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Hands holding a hockey mask in this photo from Paramount Pictures
Jason is the face of the “Friday the 13th” film franchise. (Image: Paramount Pictures )

Friday the 13th only falls in October every six or 11 years, and this year’s spooky season gets an extra dose of fright with the arrival of the superstitious occasion. October’s Friday the 13th is the perfect day to get your terror fix with a horror movie marathon, and there’s no better place to start than the iconic “Friday the 13th” films. Beginning with the classic “Friday the 13th” (1980), masked killer Jason Voorhees has been stalking campers and unsuspecting victims at the cursed Camp Crystal Lake throughout 12 films, and it looks like he’s not done yet.

While some entries in the franchise are nightmare-inducing, at least a couple are downright laughable. Whether you’re looking for the most terrifying films of the franchise or prefer horror movies with a side of humor, there’s plenty of bloody good content to choose from. In celebration of the films and Friday the 13th, We rated every “Friday the 13th” film on a scale of 1 – 13, with 1 being the least scary and 13 being horrifying.

Agree with these ratings? Which “Friday the 13th” film is your favorite? Let us know in the comments below!

‘Crystal Lake’ (2024) — Unrated

While we can’t rate the new “Crystal Lake” streaming series yet until it comes out on Peacock in 2024, the success of the series may lead to a renewed attempt to add a final film to the franchise, making it a perfect 13. We know the series is intended to be a prequel to the events of the films and will bring back at least one cast member — and possibly more — from the 1980 classic. Now that the source material is out of legal limbo, we’re confident Peacock will do a great job of making this series as spooky as possible. We shudder to potentially see a young Jason Voorhees, or maybe his insane mother as the menacing killer in the show.

‘Friday the 13th’ (2009) — 7

Two young people shine flashlights into a car in the woods in this photo from Paramount Pictures.
The 2009 remake isn’t bad, but it doesn’t surpass the original. (Image: Paramount Pictures)

The 2009 remake is pretty mediocre, lacking the imagination of the 1980 original. Still, it brings a modern, intense flavor and updated cinematography, making it the best-looking movie in the franchise. Originally conceived as an origin story, the project turned into a re-imagining of the first four films. “Friday the 13th” introduced a more sympathetic back story for Jason (Derek Mears), but trying to apply logic to a ridiculous character and situation resulted in a weak, plot-hole-filled script. While many felt that the film didn’t add much to the franchise and only provided middling scares, it was highly profitable and is considered quite good for a horror remake.

‘Freddy vs. Jason’ (2003) — 8

Three girls looking snarky in a Jeep in this photo from New Line Cinema
“Freddy vs. Jason” was the slasher movie crossover that shook up fans of both film franchises. (Image: New Line Cinema)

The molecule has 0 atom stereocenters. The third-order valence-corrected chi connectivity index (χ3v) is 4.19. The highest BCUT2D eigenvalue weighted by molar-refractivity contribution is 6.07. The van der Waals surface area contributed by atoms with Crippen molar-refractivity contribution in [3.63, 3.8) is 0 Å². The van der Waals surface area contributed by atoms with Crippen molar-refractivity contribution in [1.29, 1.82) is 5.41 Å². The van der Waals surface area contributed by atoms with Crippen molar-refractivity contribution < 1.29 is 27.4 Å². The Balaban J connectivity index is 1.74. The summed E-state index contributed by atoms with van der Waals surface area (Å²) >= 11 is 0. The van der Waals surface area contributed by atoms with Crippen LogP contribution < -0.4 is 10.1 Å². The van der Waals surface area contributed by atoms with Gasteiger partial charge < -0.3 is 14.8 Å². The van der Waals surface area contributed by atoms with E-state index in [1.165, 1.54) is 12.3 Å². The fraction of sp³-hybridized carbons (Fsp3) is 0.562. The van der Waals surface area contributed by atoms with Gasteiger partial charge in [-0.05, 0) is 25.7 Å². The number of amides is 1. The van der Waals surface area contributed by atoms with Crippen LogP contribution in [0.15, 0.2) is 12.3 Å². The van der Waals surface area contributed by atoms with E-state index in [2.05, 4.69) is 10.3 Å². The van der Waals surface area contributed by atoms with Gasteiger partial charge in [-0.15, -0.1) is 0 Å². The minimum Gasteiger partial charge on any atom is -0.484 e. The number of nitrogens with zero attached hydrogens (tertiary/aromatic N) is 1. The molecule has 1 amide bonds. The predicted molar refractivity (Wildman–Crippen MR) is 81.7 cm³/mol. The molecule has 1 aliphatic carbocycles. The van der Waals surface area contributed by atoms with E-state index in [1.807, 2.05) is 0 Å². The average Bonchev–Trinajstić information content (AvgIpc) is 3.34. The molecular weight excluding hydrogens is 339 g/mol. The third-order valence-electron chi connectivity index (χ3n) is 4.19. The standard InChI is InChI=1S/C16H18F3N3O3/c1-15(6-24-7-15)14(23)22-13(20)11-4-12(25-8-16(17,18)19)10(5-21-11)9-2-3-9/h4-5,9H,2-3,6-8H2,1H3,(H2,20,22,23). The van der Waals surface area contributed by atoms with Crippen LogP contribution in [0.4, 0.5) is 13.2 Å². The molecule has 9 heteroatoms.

This highly-anticipated and fairly chilling crossover film combines the worlds of “Friday the 13th” and “A Nightmare on Elm Street” and provides plenty of fan service to lap up. The suspenseful battle between two iconic supernatural slasher villains is a thrilling ride for fans of both franchises. When defeated, child-killing spirit Freddy Krueger (Robert Englund) uses his last remaining power to resurrect Jason Voorhees (Ken Kirzinger), and then uses Jason to terrorize children in his place. A group of Springwood teens develop a plan to force Freddy to face Jason, but don’t anticipate both murderers turning on them! “Freddy vs. Jason” is a slick and stylish, if somewhat hollow, entry, earning more at the box office than any other film in the franchise.

‘Jason X’ (2001) — 6

Two young people flirting beside the body of a hockey-masked man in this photo from Crystal Lake Entertainment
While cringeworthy, “Jason X” still pleased fans with its high-budget production. (Image: Crystal Lake Entertainment)

Did anyone have a strong desire to see an Uber Jason (Kane Hodder) cryogenically frozen and taken along with humanity to their future in space? No one? “Jason X” is as ridiculous as it sounds and barely scary, which is perfect if that’s your kind of horror flick. However, it’s a big departure from the franchise’s humble origins, feeling more like an over-the-top fan fiction than a consistent installment. The film is out there enough that it could be making fun of itself, featuring cringe humor, creative kills, and high-budget imagery that make it a guilty pleasure for fans.

‘Jason Goes to Hell: The Final Friday’ (1993) — 7

A hockey-masked man standing next to his own grave in this photo from Sean S. Cunningham Films.
If there’s one “Friday the 13th” film to skip, it’s “Jason Goes to Hell: The Final Friday.” (Image: Sean S. Cunningham Films)

Ridiculously and inexplicably resurrected once again, Jason (Kane Hodder) returns to Camp Crystal Lake where he foolishly chooses an undercover FBI agent to be his next victim. The FBI lures Jason into a trap and blows him up, but his spirit manages to escape once again by possessing a morgue worker. The film looks into Jason’s supernatural origins and contributes to the canon, but the confusing body-swapping plot, mediocre thrills, and tired formula made “Jason Goes to Hell: The Final Friday” a snooze-fest. The low box office numbers for this installment resulted in a nine-year hiatus for the franchise.

‘Friday the 13th Part VIII: Jason Takes Manhattan’ (1989) — 6

A hockey-masked killer prowls the New York subway in this photo from Horror Inc.
There’s one city Jason wants to terrorize, and it’s Manhattan. (Image: Horror Inc.)

Although it boasts a tantalizing premise by taking the masked killer out of his tame lakeside hunting grounds for the thrill of the big city, “Friday the 13th Part VIII: Jason Takes Manhattan” disappoints in almost every way. The majority of the film is spent on a cruise ship before the action moves to the city, leaving little time for Jason (Kane Hodder) to live up to his full terrifying potential in the Big Apple. It can’t be enjoyed for how ridiculously bad it is in the same way that “Jason X” can, leaving us with a dry, unsatisfying entry with little suspense and poor performances.